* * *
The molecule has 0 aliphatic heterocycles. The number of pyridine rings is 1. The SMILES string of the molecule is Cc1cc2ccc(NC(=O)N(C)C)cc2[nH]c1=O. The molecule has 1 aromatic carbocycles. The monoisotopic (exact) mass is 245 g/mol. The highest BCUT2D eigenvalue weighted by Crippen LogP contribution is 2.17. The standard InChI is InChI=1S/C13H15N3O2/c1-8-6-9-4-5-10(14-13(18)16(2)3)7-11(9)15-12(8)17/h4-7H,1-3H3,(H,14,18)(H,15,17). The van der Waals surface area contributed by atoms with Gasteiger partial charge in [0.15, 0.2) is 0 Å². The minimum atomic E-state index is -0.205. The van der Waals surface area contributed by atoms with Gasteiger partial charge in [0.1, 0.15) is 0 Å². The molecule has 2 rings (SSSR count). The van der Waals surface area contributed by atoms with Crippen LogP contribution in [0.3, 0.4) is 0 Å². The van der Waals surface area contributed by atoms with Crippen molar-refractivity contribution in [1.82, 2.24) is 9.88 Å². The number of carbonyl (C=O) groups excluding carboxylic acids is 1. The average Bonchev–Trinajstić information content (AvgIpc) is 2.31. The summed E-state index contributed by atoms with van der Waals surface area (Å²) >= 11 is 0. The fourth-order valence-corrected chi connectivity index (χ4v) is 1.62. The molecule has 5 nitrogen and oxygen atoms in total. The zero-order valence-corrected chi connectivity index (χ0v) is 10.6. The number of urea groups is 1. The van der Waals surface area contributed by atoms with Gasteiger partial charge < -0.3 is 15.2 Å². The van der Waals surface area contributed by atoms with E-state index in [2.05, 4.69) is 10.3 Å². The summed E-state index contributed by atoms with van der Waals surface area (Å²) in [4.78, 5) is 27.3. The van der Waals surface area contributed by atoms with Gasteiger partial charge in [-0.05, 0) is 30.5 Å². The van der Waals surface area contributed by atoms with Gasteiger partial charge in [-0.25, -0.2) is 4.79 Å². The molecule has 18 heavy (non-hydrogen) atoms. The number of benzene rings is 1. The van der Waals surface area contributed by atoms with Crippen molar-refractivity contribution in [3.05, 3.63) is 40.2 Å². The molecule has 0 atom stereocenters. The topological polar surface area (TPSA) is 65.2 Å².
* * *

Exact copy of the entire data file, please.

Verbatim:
The molecule has 0 aliphatic heterocycles. The number of pyridine rings is 1. The SMILES string of the molecule is Cc1cc2ccc(NC(=O)N(C)C)cc2[nH]c1=O. The molecule has 1 aromatic carbocycles. The monoisotopic (exact) mass is 245 g/mol. The highest BCUT2D eigenvalue weighted by Crippen LogP contribution is 2.17. The standard InChI is InChI=1S/C13H15N3O2/c1-8-6-9-4-5-10(14-13(18)16(2)3)7-11(9)15-12(8)17/h4-7H,1-3H3,(H,14,18)(H,15,17). The van der Waals surface area contributed by atoms with Gasteiger partial charge in [0.15, 0.2) is 0 Å². The minimum atomic E-state index is -0.205. The van der Waals surface area contributed by atoms with Gasteiger partial charge in [0.1, 0.15) is 0 Å². The molecule has 2 rings (SSSR count). The van der Waals surface area contributed by atoms with Crippen LogP contribution in [0.3, 0.4) is 0 Å². The van der Waals surface area contributed by atoms with Crippen molar-refractivity contribution in [1.82, 2.24) is 9.88 Å². The number of carbonyl (C=O) groups excluding carboxylic acids is 1. The average Bonchev–Trinajstić information content (AvgIpc) is 2.31. The summed E-state index contributed by atoms with van der Waals surface area (Å²) >= 11 is 0. The fourth-order valence-corrected chi connectivity index (χ4v) is 1.62. The molecule has 5 nitrogen and oxygen atoms in total. The zero-order valence-corrected chi connectivity index (χ0v) is 10.6. The number of urea groups is 1. The van der Waals surface area contributed by atoms with Gasteiger partial charge < -0.3 is 15.2 Å². The van der Waals surface area contributed by atoms with E-state index in [2.05, 4.69) is 10.3 Å². The summed E-state index contributed by atoms with van der Waals surface area (Å²) in [4.78, 5) is 27.3. The van der Waals surface area contributed by atoms with Gasteiger partial charge in [-0.05, 0) is 30.5 Å². The van der Waals surface area contributed by atoms with Gasteiger partial charge in [-0.25, -0.2) is 4.79 Å². The molecule has 18 heavy (non-hydrogen) atoms. The number of benzene rings is 1. The van der Waals surface area contributed by atoms with Crippen molar-refractivity contribution in [3.05, 3.63) is 40.2 Å². The molecule has 0 atom stereocenters. The topological polar surface area (TPSA) is 65.2 Å².